This report covers the activities of Ukraine's extractive industries during 2019.
The extractive sector plays an important role in Ukraine’s economy, amounting to 5.9% of GDP. The industry contributed UAH 120 billion to the state budget, representing 41% of government's revenues from 100 biggest taxpayers in 2018. The major extractive companies operating in the country are UkrGasVydobuvannya PJSC (gas), Ukrnafta PJSC (oil) and DTEK PJSC (coal). They paid UAH 41.26 billion, UAH 15.54 billion and UAH 8.44 billion respectively. Despite the developed extractive sector, Ukraine remains dependent on imports of extractive commodities.
Ukraine joined the EITI in 2013 aiming to strengthen governance and reduce corruption in its extractive sector. The country has since published four EITI Reports, covering 2013-2017, that provide detailed analysis of the extractive sector, including oil and gas, hydrocarbon transportation, coal, iron, titanium and manganese ores, clays and quartz sand. In order to enhance the implementation of the EITI Standard, the country has also adopted legislation that provides incentives for companies to disclose information.
Ukraine established the world’s first beneficial ownership register of legal entities under the Ministry of Justice and for government officials. In 2014, the government adopted legislation on beneficial ownership disclosures for all companies.
Since May 2017, the government has been working with OpenOwnership on high quality data production in order to integrate its national central register of beneficial ownership with the OpenOwnership Register.
In 2017, Ukraine produced 34.9 million tons of coal, 20.5 bcm of gas and 2.2 million tons of oil. Oil and natural gas production are mainly led by state-owned enterprises. In 2017, Ukrgazvydobuvannia PJSC produced 15.3 bcm of natural gas, representing 74.3% of total national production. The remaining amount was produced by Chornomornaftogas PJSC, Ukrnafta PJSC and others.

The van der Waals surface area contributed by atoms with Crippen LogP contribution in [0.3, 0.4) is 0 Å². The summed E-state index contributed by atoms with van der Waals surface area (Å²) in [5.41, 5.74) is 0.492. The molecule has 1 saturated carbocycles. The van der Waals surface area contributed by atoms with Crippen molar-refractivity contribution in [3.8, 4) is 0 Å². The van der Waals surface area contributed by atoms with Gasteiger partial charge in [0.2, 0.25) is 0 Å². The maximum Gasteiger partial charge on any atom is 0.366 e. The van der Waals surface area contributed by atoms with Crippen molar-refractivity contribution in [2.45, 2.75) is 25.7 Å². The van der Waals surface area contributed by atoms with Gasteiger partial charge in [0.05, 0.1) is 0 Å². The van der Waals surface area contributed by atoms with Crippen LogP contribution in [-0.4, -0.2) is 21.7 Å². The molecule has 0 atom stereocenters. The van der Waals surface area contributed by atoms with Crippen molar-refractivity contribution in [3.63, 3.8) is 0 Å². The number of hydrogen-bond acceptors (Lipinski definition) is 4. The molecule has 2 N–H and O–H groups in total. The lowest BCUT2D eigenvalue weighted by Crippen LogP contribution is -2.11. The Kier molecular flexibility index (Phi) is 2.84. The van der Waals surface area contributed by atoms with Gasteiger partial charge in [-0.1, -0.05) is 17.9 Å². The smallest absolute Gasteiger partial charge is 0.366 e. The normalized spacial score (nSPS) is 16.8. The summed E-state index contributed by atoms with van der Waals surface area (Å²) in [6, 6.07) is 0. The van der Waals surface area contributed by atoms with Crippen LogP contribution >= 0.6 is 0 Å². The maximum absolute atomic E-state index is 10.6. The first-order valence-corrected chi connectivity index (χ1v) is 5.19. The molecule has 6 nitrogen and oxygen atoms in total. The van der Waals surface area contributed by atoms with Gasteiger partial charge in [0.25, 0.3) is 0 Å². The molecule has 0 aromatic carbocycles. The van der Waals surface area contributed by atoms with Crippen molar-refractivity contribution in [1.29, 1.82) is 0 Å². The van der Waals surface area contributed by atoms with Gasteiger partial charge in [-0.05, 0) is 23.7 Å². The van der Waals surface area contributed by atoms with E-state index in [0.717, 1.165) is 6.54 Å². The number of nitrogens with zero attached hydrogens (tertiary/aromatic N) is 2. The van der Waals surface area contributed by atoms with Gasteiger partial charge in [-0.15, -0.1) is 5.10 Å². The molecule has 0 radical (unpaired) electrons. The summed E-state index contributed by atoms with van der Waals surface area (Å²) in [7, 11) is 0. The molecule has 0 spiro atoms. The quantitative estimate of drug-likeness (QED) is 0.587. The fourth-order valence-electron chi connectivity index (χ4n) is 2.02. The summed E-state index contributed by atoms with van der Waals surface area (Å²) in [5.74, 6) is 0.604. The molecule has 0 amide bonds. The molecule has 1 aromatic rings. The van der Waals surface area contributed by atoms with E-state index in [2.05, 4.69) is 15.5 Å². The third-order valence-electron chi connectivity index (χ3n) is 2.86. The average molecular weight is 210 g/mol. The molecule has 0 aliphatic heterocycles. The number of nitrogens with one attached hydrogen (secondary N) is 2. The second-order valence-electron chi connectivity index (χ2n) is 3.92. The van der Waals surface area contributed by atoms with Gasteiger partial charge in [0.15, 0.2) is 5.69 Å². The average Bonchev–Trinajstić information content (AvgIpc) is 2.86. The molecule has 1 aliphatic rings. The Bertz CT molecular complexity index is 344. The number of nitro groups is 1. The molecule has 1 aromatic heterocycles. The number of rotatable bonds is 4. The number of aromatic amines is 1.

Most of the reserves and extraction volumes are concentrated in the eastern region (Poltava and Kharkiv Oblasts), where 239 fields account for 80.96% of the reserves and 94.49% of the total production. The share of the western region (Lviv, Ivano-Frankivsk Oblasts) in the total production volumes amounts to 5.77%. The largest company in oil sector is Ukrnafta PJSC, and DTEK is the largest one in the mining sector.
|Coal||112.3||billion tons||1.5% of world's brown coal reserves.|
|Iron ores||20.9||billion tons|
As of 2018, the extractive sector holds 6% of Ukraine’s GDP, according to the State Statistics Service. The biggest tax payer in 2018 was Naftogaz, which was accountable for 23.3% of the total revenues from the extractive industry. In 2018, the extractive sector contributed around USD 4 billion to the national economy.
The majority of oil and gas payments made to the government is channelled to the state budget, and is received in the form of taxes and other regular fees. The Budget Code of Ukraine No. 2456-VI 2010 determines the procedures for allocation of tax revenues between state and local budgets.
Starting 1 January 2018, 5% of the rental payments from oil and gas companies are being channeled to the regions where extraction occurs through subnational payments, contributing to improved dialogue and revenue sharing between local communities, extractive companies and authorities.
Ukraine’s national parliament passed the widely-backed Law 2545-VIII ‘On ensuring transparency in extractive industries’ on 18 September 2018. The legislation sets out legal principles for the collection, disclosure and dissemination of data on Ukraine’s extractive industries.